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News from the USCCA and the church in China

“The Church in China: Notes for ‘Writing the Future.’”

9 March 2024,

Summary authored by Kathy Stout, Ph.D. in Theology and adjunct professor, The University of Dayton

In our second meeting, the Book Circle discussed Fr. Arturo Sosa’s 2019 article, “The Church in China: Notes for ‘Writing the Future.’”

Fr. Sosa’s forward-looking vision inspired a wonderful conversation on three topics: the inculturation of the Gospel, the urbanization of the Chinese Catholic church, and the complexity of Sinicizing Christianity.

We were fortunate to have a diverse number of participants who brought their unique perspectives to the discussion. We were incredibly grateful to have someone attending from a mainland China location who shared first-hand experience on the growth and vitality of the local churches there and a few professional theologians.

All participants appreciated Fr. Sosa’s definition of inculturation as “following the kenotic incarnation of Jesus,” which requires a radical degree of humility from the church. On the complexity of Sinicizing the Gospel, we came to recognize it as a complex, dynamic, and open-ended process evolving on many levels, including philosophical, cultural, and social.

On the needs of the Chinese church, one participant reminds us that more than anything, young people today are looking for friendship and solidarity in the community. 

Below are a few more highlights of the discussion:

  • The church’s mission is to stand under the cross of Jesus Christ in solidarity with the Chinese.

  • Together, we discover more and move closer to the kingdom of God.

  • How can the church provide a sense of community to the young people in China today? 

Again, welcome to the 2024 USCCA Book Circle.

Mary Sluka, USCCA Board Member 

Fr. Hugh O'Donnell, C.M., USCCA Board Member

Kathy Stout, Ph.D. in Theology and adjunct professor, The University of Dayton, “The Art of Dialogue and Proclamation: A Case Study with John C. H. Wu (1899-1986)”


P.S. We recommend Walking with Ignatius by Superior General Fr. Arturo Sosa.

  • Walking with Ignatius introduces the reader to Fr. Arturo Sosa, elected Superior General of the Society of Jesus in 2016. This book opens the "Ignatian Year" and marks the 500th anniversary of the wound that led to the conversion of St. Ignatius Loyola. Along with his observations on the Society of Jesus, the Church, and the world today--while emphasizing the Universal Apostolic Preferences--Fr. Sosa offers suggestions for reflection and prayer alone or in a community. In his words, the reader is invited "to grow, starting in the exact place you find yourself, guided by the Lord, and advancing step-by-step...and [to] become a pilgrim yourself so that you may walk the path of Christian adventure in our changing world.

  • Written in collaboration with the journalist Darío Menor, Walking with Ignatius is based on his weekly interviews with Fr. Sosa over two and a half months.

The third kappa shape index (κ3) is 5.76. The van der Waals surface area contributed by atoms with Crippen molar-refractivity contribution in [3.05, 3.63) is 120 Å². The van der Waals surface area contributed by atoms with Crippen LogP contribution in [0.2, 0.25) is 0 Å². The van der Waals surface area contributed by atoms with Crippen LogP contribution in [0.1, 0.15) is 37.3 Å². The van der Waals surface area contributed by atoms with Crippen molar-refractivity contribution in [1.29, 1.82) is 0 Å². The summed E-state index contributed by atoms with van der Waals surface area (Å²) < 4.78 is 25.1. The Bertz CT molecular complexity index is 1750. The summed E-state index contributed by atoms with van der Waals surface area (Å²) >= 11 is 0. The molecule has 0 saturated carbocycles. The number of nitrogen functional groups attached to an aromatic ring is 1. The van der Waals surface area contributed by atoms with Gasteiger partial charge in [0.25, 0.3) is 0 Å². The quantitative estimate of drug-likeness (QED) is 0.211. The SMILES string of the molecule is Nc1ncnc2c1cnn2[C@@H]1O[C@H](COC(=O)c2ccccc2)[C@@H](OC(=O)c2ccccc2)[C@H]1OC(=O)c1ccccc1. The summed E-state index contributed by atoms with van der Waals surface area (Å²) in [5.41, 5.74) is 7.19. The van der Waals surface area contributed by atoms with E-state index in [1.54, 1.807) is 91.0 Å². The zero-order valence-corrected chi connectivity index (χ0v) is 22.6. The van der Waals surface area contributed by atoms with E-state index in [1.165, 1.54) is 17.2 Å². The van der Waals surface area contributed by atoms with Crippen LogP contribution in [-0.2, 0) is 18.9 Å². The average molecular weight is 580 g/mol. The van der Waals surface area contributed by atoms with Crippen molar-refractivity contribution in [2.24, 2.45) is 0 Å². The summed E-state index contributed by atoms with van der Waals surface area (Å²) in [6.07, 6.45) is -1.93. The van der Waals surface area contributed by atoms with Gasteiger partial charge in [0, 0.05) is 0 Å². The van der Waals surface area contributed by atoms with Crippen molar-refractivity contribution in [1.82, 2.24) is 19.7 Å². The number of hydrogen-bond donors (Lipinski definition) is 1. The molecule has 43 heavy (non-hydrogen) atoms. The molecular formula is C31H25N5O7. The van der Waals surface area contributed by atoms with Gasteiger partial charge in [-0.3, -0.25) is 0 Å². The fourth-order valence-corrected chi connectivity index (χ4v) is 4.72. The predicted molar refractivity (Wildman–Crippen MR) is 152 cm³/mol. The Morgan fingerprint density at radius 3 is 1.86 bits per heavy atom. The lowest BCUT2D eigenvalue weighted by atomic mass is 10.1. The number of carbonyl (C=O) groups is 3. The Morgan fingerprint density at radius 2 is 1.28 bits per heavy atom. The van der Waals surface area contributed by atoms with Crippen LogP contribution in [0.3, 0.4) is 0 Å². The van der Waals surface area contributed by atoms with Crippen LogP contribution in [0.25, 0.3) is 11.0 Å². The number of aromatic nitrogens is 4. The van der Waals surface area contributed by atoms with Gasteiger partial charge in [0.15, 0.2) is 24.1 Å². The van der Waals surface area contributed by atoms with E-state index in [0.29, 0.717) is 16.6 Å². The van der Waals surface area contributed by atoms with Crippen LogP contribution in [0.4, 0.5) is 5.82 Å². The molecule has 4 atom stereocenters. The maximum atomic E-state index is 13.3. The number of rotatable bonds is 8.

P.P.S. You might also enjoy "The Culture of Encounter: An Imperative for a Divided World," Keynote Address by Rev. Arturo Sosa, S.J., an hour-long keynote address that Fr. Sosa delivered at Georgetown University.


APRIL AND MAY 2024 Book Circles

If you know anyone who might be interested in the Book Circle, please direct them to the sign-up form.

  • April 20, 2024 (see below for next month's reading)

    • 10:00 p.m. Chinese time

    • 10:00 a.m. Eastern / 9:00 a.m. Central / 8:00 a.m. Mountain / 7:00 a.m. Pacific.

  • May 11, 2024

    • 10:00 p.m. Chinese time

    • 10:00 a.m. Eastern / 9:00 a.m. Central / 8:00 a.m. Mountain / 7:00 a.m. Pacific.

The Book Circles are virtual conversations; an email will be sent to all who RSVP several days in advance of the scheduled event.



  • For April, we will read an essay written by the American comparative theologian Bede Bidlack, "Merton's Way of Zhuangzi: A Critique." Merton's book The Way of Zhuangzi, published in 1965, is a great introduction to the Chinese philosopher for English-speaking readers. Since we have been thinking about Christianity's dialogue with Chinese culture, Merton's interpretation of Zhuangzi provides a good opportunity to see some dialogue in action. Merton believed that Chinese philosophy could benefit Christians living in the West. Bidlack's article will help us understand why that might be the case.

  • As you read the article, please reflect on the following questions:

1. Bede Bidlack states that postmodern scholarship has abandoned the missionary distinction between Christian miracles/faith and pagan superstition/beliefs (87-88). How significant is this change for the future of the Chinese church?

2. Bidlack mentions Merton’s dissatisfaction with monastic life and Western modernity in the 1950s-1960s. Besides Merton, many others in the West became attracted to Eastern wisdom during this period. Why do you think this was the case?

3. After reading Merton’s translation of the story, Cook Ding, can you reflect on the relationship between craftsmanship, art, spirituality, and contemplation? 


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